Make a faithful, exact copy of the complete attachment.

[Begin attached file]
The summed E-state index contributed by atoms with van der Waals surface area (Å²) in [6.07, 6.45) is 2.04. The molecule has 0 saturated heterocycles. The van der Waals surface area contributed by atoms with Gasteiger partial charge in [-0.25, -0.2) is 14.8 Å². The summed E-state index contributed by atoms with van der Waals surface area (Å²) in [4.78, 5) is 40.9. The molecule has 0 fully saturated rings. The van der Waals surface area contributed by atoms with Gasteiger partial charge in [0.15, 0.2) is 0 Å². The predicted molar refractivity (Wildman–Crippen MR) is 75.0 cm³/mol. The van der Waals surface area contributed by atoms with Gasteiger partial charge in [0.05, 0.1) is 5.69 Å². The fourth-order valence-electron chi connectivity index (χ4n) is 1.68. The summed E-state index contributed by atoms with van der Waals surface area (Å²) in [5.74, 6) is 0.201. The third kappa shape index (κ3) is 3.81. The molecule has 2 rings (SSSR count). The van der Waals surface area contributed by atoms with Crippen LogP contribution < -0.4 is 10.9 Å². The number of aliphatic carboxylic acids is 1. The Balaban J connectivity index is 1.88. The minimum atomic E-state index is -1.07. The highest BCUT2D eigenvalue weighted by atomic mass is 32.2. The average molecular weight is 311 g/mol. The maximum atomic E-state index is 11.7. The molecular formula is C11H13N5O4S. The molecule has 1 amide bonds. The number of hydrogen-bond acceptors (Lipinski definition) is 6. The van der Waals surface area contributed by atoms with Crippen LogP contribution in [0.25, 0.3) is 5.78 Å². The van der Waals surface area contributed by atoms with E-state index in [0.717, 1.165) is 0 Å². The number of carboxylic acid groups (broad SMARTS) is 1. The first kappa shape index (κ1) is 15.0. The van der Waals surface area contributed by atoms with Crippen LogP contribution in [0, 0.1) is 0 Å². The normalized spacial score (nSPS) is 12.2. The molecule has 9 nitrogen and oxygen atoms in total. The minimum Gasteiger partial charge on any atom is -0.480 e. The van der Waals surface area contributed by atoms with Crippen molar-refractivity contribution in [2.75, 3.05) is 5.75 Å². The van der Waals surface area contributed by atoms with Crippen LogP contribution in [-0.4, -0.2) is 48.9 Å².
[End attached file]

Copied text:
The summed E-state index contributed by atoms with van der Waals surface area (Å²) in [6.07, 6.45) is 2.04. The molecule has 0 saturated heterocycles. The van der Waals surface area contributed by atoms with Gasteiger partial charge in [-0.25, -0.2) is 14.8 Å². The summed E-state index contributed by atoms with van der Waals surface area (Å²) in [4.78, 5) is 40.9. The molecule has 0 fully saturated rings. The van der Waals surface area contributed by atoms with Gasteiger partial charge in [0.15, 0.2) is 0 Å². The predicted molar refractivity (Wildman–Crippen MR) is 75.0 cm³/mol. The van der Waals surface area contributed by atoms with Gasteiger partial charge in [0.05, 0.1) is 5.69 Å². The fourth-order valence-electron chi connectivity index (χ4n) is 1.68. The summed E-state index contributed by atoms with van der Waals surface area (Å²) in [5.74, 6) is 0.201. The third kappa shape index (κ3) is 3.81. The molecule has 2 rings (SSSR count). The van der Waals surface area contributed by atoms with Crippen LogP contribution < -0.4 is 10.9 Å². The number of aliphatic carboxylic acids is 1. The Balaban J connectivity index is 1.88. The minimum atomic E-state index is -1.07. The highest BCUT2D eigenvalue weighted by atomic mass is 32.2. The average molecular weight is 311 g/mol. The maximum atomic E-state index is 11.7. The molecular formula is C11H13N5O4S. The molecule has 1 amide bonds. The number of hydrogen-bond acceptors (Lipinski definition) is 6. The van der Waals surface area contributed by atoms with Crippen LogP contribution in [0.25, 0.3) is 5.78 Å². The van der Waals surface area contributed by atoms with E-state index in [0.717, 1.165) is 0 Å². The number of carboxylic acid groups (broad SMARTS) is 1. The first kappa shape index (κ1) is 15.0. The van der Waals surface area contributed by atoms with Crippen LogP contribution in [0, 0.1) is 0 Å². The normalized spacial score (nSPS) is 12.2. The molecule has 9 nitrogen and oxygen atoms in total. The minimum Gasteiger partial charge on any atom is -0.480 e. The van der Waals surface area contributed by atoms with Crippen molar-refractivity contribution in [2.75, 3.05) is 5.75 Å². The van der Waals surface area contributed by atoms with Crippen LogP contribution in [-0.4, -0.2) is 48.9 Å².